Pao-yu Ching: Mao's Legacy in China's Current Development

A Chinese worker said,"This is not socialism with Chinese characteristics as Deng Xiaoping told us. Instead, what we have here is capitalism with Chinese characteristics."

A Chinese peasant said,"When Chairman Mao warned us about the restoration of capitalism, we really did not understand what he was talking about. Now we do."

In China & Socialism -- Market Reforms and Class Struggle[i], Martin Hart-Landsberg and Paul Burkett argued successfully why the so-called"market socialism" in China is in fact the restoration of capitalism, and that China's economic Reform of the past twenty-five years can not serve as a socialist model of development for other less developed countries. Hart-Landsberg and Burkett's research on this topic in current literature (in English) is very thorough and includes perspectives from the Left liberals and some progressives, who had mistaken China's economic development since the Reform as socialist. Hart-Landsberg and Burkett also give a detailed and accurate account of the Reform itself from 1979 to the present.

Hart-Landsberg and Burkett give credible reports on how the capitalist restoration in China has dismantled the social welfare system and other protections the working population enjoyed before the Reform, and thus resulting their tremendous hardships and sufferings. They also report how workers and peasants in China have resisted the Reform, and the different ways by which they have fought back.

Hart-Landsberg and Burkett's book and other studies listed in their references give us an overview on the West's (mostly the US) current debates on China's Reform. These debates are timely, because workers, peasants, and intellectuals in China have themselves been actively engaging in similar debates.

However, I do not agree with Hart-Landsberg and Burkett on their view expressed in the"Historical Context for Post-Mao Economic Reform" (27-30); this view is inaccurate and is inconsistent with the rest of their analysis. The reasons Hart-Landsberg and Burkett state in the"historical context" for the post-Mao Reform, are the very same excuses that Deng and his supporters used to embark on their capitalist restoration. If we were to agree with Hart-Landsberg and Burkett's negative evaluation of the socialist period (1949-1979), why would it even matter to those on the Left, whether the current development in China is socialist or capitalist? And more importantly, why would workers and peasants in China fight so heroically in the last twenty-five years against the Reform that is designed to deconstruct socialism?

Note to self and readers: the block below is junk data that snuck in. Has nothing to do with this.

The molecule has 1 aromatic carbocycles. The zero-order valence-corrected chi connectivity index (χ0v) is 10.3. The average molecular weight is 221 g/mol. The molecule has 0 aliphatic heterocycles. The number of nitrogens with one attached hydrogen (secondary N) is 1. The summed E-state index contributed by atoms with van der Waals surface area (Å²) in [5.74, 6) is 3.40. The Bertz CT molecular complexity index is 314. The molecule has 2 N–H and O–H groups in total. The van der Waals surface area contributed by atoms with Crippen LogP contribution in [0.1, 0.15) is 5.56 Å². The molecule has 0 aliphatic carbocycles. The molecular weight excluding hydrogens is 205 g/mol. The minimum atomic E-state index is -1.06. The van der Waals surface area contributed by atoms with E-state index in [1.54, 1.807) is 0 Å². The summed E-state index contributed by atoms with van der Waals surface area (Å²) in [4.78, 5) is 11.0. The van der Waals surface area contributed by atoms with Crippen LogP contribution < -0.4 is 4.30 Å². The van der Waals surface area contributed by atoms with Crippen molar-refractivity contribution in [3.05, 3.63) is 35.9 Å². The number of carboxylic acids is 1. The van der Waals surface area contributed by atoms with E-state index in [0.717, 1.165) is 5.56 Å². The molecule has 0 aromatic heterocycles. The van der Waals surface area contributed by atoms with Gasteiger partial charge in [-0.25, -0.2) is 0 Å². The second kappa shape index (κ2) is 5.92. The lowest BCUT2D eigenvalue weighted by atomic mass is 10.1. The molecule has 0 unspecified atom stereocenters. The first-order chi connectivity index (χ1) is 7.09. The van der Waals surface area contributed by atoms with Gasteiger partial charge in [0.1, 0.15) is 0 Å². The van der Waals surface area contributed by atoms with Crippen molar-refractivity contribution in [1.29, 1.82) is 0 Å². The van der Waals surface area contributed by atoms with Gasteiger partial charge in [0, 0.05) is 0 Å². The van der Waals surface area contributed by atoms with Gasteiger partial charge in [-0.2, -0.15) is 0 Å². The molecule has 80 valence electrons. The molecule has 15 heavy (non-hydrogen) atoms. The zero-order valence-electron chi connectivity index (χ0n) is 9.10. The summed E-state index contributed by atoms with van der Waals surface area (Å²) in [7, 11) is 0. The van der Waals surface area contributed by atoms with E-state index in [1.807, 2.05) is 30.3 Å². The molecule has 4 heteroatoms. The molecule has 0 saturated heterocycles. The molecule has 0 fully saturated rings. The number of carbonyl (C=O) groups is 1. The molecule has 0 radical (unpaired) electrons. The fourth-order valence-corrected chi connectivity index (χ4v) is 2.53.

Capitalism, as it has developed in China in the two and half decades, has its distinguished characteristics and is a product of China's past: - the long feudal history, over a century of foreign domination that condemned China to a semi-feudal and semi-colonial status - and the 1949 revolution. The radical changes in post-revolution society and the legacy of Mao stand out as the most important factors affecting China's current development. It was the suffering endured and struggle engaged by the Chinese people from 1840 on that made the revolution of 1949 a reality. It is the legacy of those years between 1949 and 1979 that has played a determinate role in shaping China's current development. Without an understanding of this time period and the legacy it has left, it would be difficult, if not impossible, to understand the current class struggle taking place in China. China's socialist past and Mao's legacy makes its current situation different from other less developed countries, and I believe it will continue to have a dominant influence on its future development.

While Hart-Landsberg and Burkett contribute much to our understanding of China's development in the past two and half decades, I believe they are mistaken in their evaluation of China's past. In response, this essay will discuss the following: I) the origin of Deng's Reform-using labor reform as an example, II) Mao's legacy, and III) the relevance of China from the Left perspective.

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